It’s that time of year again! Last year at my placement school they had a reading group shadowing The Carnegie Medal Awards, with students encouraged to read the books on the Shortlist and vote for a favourite before the winner was officially announced. It happened towards the end of my teacher training, and although I was able to take part, I was not able to play a significant role in the shadowing programme. This year I am running an after school enrichment shadowing The Carnegie Medal, which I am a little excited about, therefore I thought it a good idea to get started on the Shortlist (for the Shortlist follow this handy little link
And so to the first book…
…Roddy Doyle’s A Greyhound of a Girl. This book was not what I expected, completely reinforcing the whole never judge a book by its cover and I put this down to the blurb.
Mother and daughters heading off on a car journey.
One of them dead,
One of them dying,
One of them driving,
One of them just beginning
In my mind this suggested a car accident of some kind and I expected the narrative to focus on the aftermath of this. How wrong I was?
Mary is 12, on the cusp of becoming a teenager, but not quite there yet. Her best friend has just moved away and her Grandmother, Emer, is dying in hospital. On her way home from school one day Mary meets Tansy, a lady who on first appearance seems to be old, but is actually quite young; it is her clothes that make her seem so much older. Tansy seems to know Mary’s Grandmother, although she doesn’t mention how, only that she has come to let Emer know ‘it will be grand.’
To begin with I wasn’t sure about this book. The main reason, and this just proves that I am an obsessive English teacher, was the over use of punctuation marks whenever Scarlett, Mary’s mum, was talking. This sounds like a ridiculous reason to be uncertain I know, but having marked book after book after book of students who think it is fine to end every sentence with an exclamation mark I do find this somewhat irritating. Luckily for Doyle he soon justifies this overuse:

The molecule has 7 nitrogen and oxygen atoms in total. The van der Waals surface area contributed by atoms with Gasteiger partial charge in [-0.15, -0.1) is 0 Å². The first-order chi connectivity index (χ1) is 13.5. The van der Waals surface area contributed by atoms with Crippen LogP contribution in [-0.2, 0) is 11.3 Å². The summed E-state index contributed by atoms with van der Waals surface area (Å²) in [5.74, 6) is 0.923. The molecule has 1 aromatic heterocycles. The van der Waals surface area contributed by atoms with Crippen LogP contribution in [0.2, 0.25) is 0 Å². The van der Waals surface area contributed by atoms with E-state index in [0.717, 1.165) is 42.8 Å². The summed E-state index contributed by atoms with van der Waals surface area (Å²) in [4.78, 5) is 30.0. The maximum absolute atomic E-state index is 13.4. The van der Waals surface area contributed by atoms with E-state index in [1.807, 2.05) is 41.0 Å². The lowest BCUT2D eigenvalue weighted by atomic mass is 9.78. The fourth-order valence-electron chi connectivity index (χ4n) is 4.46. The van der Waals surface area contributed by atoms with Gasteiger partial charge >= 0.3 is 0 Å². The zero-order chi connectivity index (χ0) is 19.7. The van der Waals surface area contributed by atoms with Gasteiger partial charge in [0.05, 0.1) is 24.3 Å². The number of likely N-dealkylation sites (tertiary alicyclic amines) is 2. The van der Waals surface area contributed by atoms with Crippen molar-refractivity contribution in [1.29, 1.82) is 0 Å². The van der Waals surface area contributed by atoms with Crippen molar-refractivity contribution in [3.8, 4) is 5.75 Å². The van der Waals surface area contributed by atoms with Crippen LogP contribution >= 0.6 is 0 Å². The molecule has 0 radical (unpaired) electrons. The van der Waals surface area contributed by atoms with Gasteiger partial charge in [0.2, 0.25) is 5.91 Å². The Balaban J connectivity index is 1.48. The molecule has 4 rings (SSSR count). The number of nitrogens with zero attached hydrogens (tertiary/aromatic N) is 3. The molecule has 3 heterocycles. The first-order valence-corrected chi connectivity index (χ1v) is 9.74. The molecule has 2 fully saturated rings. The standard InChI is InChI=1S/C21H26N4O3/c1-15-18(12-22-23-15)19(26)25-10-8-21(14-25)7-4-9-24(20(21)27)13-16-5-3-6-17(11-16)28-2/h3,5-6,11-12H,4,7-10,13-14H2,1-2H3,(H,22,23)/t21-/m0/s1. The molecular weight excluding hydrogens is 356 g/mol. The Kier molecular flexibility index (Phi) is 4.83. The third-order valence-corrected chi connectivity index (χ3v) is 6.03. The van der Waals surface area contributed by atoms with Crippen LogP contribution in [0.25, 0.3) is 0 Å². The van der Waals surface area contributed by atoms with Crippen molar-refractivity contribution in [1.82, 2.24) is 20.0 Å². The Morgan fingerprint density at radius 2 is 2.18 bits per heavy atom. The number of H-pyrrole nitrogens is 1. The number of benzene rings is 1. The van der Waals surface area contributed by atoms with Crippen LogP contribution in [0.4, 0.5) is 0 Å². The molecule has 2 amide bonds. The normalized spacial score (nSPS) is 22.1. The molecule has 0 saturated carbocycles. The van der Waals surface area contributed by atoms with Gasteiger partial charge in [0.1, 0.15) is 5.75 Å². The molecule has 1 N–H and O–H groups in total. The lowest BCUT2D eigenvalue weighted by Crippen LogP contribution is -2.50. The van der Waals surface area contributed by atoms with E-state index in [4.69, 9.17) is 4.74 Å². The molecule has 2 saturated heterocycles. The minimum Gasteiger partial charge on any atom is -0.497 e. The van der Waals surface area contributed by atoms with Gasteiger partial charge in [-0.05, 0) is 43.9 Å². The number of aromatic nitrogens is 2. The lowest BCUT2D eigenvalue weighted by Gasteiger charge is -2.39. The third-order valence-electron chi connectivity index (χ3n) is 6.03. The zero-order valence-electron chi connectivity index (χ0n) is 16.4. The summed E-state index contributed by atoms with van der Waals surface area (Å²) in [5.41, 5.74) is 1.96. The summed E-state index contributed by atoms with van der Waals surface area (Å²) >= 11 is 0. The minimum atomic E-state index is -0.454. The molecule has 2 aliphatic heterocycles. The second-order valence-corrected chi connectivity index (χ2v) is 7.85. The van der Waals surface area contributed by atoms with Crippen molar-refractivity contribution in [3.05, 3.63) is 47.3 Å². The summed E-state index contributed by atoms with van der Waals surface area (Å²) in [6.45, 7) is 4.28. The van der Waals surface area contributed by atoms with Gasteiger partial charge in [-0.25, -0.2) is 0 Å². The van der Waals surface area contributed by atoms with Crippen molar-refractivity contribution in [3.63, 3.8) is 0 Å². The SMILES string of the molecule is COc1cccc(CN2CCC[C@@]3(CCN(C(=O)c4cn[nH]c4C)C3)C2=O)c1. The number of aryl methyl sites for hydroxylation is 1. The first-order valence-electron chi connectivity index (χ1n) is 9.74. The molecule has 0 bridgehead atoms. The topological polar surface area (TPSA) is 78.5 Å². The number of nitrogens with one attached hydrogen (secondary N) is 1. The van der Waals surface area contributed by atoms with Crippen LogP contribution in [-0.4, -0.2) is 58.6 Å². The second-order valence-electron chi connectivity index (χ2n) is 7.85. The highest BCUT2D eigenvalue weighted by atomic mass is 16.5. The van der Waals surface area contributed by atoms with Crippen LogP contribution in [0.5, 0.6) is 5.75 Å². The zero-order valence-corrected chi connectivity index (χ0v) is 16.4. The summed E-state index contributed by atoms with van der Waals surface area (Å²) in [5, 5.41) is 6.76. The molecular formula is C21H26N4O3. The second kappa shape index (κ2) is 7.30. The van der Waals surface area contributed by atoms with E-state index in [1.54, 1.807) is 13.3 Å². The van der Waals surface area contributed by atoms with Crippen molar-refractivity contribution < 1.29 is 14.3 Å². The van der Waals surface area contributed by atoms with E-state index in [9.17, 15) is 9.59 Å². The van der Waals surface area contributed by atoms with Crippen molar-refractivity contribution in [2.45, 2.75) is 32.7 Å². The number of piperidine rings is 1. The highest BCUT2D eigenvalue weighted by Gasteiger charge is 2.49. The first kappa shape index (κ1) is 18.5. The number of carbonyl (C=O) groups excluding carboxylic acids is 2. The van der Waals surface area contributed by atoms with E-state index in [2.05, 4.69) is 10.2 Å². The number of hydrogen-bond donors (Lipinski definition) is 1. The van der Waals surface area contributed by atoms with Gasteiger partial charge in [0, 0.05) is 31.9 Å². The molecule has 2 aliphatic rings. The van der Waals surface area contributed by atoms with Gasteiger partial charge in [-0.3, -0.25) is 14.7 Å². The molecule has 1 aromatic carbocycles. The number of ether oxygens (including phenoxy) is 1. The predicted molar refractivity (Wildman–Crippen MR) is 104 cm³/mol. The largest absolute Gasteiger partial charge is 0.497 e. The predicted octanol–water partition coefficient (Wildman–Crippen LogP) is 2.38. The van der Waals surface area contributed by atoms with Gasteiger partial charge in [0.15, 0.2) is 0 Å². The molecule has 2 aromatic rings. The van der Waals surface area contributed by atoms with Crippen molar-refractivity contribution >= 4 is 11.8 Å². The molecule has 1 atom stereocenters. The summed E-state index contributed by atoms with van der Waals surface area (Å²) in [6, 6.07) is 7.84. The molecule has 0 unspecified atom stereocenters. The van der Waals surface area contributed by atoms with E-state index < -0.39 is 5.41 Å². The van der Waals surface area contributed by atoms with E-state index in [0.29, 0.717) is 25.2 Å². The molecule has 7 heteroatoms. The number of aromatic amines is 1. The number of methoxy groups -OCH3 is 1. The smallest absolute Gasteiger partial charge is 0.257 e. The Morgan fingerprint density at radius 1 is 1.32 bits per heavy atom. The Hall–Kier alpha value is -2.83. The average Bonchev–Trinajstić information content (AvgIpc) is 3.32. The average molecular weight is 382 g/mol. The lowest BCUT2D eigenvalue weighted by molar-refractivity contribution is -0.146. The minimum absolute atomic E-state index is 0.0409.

“What happened to the !!!s?” said Mary.
“The !!!s,” said Mary.
“Oh,” said her mother. “They seem to fall out of me whenever I go into that hospital.”
So I did a slight U-Turn and decided this was a clever way of over emphasising a character’s emotions, perhaps not necessary in an adult’s book, but I imagine it is helpful to those who struggle with reading and inference. Once I had overcome this little niggle, I was able to enjoy the book and the journey it took me on. It gives a great insight into the attitudes of different generations of women within a family and their relationships with one another. I come from a family made up predominantly of women, and this has become more apparent due to various family issues over the past 18 months, so this style of narrative certainly struck a chord with me. It really highlighted the importance of strong relationships between women, especially mothers and daughters, something I was not expecting from a male author, but then shame on me for stereotyping. I liked the ghostly element of the novel, and I can clearly see how superstitions ease the minds of those dealing with difficult situations.
Do I think it is a winner? It is hard to tell having only read the one book from the Shortlist, but I certainly think it is a worthwhile read.